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Lookup NU author(s): Professor John BythellORCiD,
Dr Olga Pantos
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Although commonly reported among disease occurrences of reef corals (Weil et al. 2002), the “white” diseases are probably the most enigmatic. There are a number of these diseases, or syndromes, and confusion arises because of the very similar disease signs that are present in association with each of them. The ‘white syndromes’ include white band disease (Antonius 1981b; Gladfelter 1982), more recently divided into two groups, white band type I and white band type II (Ritchie and Smith 1998); white plague (or simply plague; Dustan 1977), again recently divided into white plague types (WP) I, II and III (Richardson et al. 1998a, b, 2001); and ‘stress-related necrosis’, “patchy necrosis”, or ‘shut-down reaction’ (Antonius 1981a; Peters 1983, 1984). Confusion between white plague and white band disease is problematic because the visible signs of the diseases are virtually identical in that there is a sharp, distinct line between apparently healthy coral tissue and freshly exposed coral skeleton with no obvious microbial material present. At times, some types of both white band and white plague may have a zone of bleached coral tissue at the disease boundary, but in both cases this is usually transient and variable. The distinction has been based primarily on the host species affected, with Acropora species in the Caribbean commonly reported to be affected by white band disease and other scleractinian species, including massive species, affected by white plague. Early studies (e.g. Antonius 1981a, b) used the terms interchangeably and any historical analysis must therefore account for both diseases. Both Antonius (1981b) and Peters (1984) reported the presence of white band disease on a number of massive corals as well as the branching acroporas. More recently, investigators have been studying the etiology of a coral disease associated with white lesions (Bythell et al. 2002), which appears similar to WPI as well as patchy necrosis. This review specifically explores what is known about the different “white” disease types, including an assessment of their comparative prevalence and impacts on reef coral populations. Recent results of culture-independent studies of bacterial 16S rRNA gene diversity of white plague disease are discussed.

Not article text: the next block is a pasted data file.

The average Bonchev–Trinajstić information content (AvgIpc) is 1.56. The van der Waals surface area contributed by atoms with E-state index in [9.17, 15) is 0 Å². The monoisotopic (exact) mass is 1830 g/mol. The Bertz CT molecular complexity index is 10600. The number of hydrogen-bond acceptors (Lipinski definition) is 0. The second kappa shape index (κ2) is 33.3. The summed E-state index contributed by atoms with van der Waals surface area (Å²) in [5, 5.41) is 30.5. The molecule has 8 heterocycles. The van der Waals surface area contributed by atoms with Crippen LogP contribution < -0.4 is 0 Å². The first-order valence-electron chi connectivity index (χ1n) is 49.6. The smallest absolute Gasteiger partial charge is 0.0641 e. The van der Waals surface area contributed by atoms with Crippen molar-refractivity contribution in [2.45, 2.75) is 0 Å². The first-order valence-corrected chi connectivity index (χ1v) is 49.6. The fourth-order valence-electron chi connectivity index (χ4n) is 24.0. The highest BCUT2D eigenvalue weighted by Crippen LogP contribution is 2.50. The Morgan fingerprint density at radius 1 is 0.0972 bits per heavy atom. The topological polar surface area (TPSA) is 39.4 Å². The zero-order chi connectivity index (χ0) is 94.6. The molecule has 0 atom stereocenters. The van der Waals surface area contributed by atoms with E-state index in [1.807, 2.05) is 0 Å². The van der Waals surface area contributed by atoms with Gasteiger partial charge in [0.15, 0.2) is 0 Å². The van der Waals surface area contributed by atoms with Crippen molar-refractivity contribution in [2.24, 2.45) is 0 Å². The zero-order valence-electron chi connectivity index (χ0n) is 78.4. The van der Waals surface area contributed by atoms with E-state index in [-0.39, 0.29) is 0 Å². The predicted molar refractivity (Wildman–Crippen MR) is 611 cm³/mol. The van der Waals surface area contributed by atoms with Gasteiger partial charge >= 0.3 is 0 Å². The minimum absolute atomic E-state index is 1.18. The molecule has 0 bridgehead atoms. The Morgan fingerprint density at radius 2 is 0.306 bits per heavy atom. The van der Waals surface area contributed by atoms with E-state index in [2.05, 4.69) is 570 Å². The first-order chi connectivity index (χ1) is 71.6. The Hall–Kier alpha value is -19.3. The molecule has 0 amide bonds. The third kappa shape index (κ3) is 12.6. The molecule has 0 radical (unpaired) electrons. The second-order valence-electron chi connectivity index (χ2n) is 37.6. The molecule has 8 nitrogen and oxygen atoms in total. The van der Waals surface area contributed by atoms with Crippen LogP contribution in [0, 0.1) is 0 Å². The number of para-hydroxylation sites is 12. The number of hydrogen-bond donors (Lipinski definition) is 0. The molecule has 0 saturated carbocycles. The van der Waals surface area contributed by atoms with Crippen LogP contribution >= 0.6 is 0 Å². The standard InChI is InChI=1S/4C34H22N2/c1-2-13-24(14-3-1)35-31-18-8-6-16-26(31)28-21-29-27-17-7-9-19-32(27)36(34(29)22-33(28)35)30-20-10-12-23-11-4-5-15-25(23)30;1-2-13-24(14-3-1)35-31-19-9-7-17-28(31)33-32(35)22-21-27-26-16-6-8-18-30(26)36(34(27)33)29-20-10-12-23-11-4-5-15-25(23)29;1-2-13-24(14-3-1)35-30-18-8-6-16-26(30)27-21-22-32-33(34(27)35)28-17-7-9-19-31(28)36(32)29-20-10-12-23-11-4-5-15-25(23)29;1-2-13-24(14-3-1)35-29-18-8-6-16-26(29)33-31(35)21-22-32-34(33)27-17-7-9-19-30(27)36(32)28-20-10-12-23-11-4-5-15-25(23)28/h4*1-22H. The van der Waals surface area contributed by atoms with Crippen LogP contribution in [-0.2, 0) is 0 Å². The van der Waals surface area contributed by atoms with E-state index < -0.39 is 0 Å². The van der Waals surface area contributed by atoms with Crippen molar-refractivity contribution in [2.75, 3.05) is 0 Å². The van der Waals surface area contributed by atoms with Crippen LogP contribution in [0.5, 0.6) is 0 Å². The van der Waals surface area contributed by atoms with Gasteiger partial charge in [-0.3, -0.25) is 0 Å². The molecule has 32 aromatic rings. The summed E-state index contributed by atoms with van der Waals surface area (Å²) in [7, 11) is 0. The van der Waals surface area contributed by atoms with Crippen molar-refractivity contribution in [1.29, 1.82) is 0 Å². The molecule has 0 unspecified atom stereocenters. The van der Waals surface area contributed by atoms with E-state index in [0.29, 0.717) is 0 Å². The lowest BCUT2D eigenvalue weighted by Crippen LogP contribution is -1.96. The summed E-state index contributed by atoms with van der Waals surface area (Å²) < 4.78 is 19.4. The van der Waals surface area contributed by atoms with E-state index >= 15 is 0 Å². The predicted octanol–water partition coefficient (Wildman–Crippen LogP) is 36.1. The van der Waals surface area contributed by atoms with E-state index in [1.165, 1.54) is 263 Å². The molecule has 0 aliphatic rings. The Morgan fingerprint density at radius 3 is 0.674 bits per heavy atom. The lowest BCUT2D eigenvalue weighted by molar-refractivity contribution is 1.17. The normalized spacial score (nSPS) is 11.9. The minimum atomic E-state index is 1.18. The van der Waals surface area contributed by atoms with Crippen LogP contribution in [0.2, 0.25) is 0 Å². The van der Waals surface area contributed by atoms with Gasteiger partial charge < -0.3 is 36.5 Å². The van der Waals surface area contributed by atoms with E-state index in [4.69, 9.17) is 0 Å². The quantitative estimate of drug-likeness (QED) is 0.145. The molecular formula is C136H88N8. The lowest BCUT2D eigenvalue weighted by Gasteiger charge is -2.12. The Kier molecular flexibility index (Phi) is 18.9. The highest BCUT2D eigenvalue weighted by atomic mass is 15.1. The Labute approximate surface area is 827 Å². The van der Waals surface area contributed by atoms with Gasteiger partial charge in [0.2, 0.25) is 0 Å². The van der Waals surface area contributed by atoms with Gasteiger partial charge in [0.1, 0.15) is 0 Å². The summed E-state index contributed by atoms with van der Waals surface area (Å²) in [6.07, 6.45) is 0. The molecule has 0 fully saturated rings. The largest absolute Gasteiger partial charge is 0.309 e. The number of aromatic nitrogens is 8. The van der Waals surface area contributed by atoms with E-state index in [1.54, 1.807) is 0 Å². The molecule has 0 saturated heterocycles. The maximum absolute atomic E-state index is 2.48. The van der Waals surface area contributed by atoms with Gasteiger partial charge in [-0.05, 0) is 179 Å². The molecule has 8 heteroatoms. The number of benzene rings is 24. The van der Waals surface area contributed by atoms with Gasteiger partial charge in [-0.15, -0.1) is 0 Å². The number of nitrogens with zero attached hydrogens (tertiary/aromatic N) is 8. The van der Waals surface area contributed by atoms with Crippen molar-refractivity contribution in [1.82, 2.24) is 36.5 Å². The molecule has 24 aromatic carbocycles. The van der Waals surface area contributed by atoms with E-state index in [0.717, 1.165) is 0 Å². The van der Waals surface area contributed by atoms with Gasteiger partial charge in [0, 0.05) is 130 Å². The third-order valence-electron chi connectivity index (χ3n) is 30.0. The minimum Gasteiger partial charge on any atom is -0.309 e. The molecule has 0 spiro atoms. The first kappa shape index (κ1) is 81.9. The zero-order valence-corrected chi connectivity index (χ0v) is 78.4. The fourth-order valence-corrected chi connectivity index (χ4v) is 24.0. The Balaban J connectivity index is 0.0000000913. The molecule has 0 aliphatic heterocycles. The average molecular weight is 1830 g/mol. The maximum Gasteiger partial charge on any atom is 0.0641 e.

Author(s): Bythell JC, Pantos O, Richardson LL
Editor(s): Rosenberg, E., Loya, Y.
Publication type: Book Chapter
Publication status: Published
Book Title: Coral Health and Disease
Place Published: New York
Library holdings: Search Newcastle University Library for this item